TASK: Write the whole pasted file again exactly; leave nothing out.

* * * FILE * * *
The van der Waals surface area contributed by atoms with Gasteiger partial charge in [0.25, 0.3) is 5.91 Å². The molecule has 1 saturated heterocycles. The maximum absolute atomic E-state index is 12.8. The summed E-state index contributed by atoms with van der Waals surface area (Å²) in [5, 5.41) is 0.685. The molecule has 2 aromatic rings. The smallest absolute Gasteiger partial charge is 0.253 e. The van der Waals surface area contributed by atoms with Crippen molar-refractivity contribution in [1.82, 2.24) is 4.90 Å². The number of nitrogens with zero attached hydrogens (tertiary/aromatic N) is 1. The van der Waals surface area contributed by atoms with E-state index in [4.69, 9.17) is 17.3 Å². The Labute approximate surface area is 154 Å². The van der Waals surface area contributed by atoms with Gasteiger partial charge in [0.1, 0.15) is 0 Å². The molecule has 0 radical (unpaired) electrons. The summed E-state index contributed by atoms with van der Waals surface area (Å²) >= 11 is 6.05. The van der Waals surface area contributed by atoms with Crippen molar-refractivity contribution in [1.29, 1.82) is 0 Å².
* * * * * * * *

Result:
The van der Waals surface area contributed by atoms with Gasteiger partial charge in [0.25, 0.3) is 5.91 Å². The molecule has 1 saturated heterocycles. The maximum absolute atomic E-state index is 12.8. The summed E-state index contributed by atoms with van der Waals surface area (Å²) in [5, 5.41) is 0.685. The molecule has 2 aromatic rings. The smallest absolute Gasteiger partial charge is 0.253 e. The van der Waals surface area contributed by atoms with Crippen molar-refractivity contribution in [1.82, 2.24) is 4.90 Å². The number of nitrogens with zero attached hydrogens (tertiary/aromatic N) is 1. The van der Waals surface area contributed by atoms with E-state index in [4.69, 9.17) is 17.3 Å². The Labute approximate surface area is 154 Å². The van der Waals surface area contributed by atoms with Gasteiger partial charge in [0.1, 0.15) is 0 Å². The molecule has 0 radical (unpaired) electrons. The summed E-state index contributed by atoms with van der Waals surface area (Å²) >= 11 is 6.05. The van der Waals surface area contributed by atoms with Crippen molar-refractivity contribution in [1.29, 1.82) is 0 Å².